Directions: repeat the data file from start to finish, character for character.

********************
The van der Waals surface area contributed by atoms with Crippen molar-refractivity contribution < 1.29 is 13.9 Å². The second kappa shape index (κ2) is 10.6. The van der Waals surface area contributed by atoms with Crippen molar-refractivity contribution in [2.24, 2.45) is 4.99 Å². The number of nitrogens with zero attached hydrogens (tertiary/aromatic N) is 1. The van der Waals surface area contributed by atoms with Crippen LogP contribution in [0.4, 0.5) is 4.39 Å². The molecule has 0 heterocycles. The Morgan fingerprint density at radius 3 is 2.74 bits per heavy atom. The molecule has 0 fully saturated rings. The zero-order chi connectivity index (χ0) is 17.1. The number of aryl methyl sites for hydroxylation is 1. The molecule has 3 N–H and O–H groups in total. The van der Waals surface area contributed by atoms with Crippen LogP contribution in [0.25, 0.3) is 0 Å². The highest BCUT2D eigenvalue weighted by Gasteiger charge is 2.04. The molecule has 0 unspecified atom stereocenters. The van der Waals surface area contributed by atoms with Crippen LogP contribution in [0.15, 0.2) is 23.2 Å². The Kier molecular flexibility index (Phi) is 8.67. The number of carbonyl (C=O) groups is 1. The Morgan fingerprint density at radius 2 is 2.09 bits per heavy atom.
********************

The van der Waals surface area contributed by atoms with Crippen molar-refractivity contribution < 1.29 is 13.9 Å². The second kappa shape index (κ2) is 10.6. The van der Waals surface area contributed by atoms with Crippen molar-refractivity contribution in [2.24, 2.45) is 4.99 Å². The number of nitrogens with zero attached hydrogens (tertiary/aromatic N) is 1. The van der Waals surface area contributed by atoms with Crippen LogP contribution in [0.4, 0.5) is 4.39 Å². The molecule has 0 heterocycles. The Morgan fingerprint density at radius 3 is 2.74 bits per heavy atom. The molecule has 0 fully saturated rings. The zero-order chi connectivity index (χ0) is 17.1. The number of aryl methyl sites for hydroxylation is 1. The molecule has 3 N–H and O–H groups in total. The van der Waals surface area contributed by atoms with Crippen LogP contribution in [0.25, 0.3) is 0 Å². The highest BCUT2D eigenvalue weighted by Gasteiger charge is 2.04. The molecule has 0 unspecified atom stereocenters. The van der Waals surface area contributed by atoms with Crippen LogP contribution in [0.15, 0.2) is 23.2 Å². The Kier molecular flexibility index (Phi) is 8.67. The number of carbonyl (C=O) groups is 1. The Morgan fingerprint density at radius 2 is 2.09 bits per heavy atom.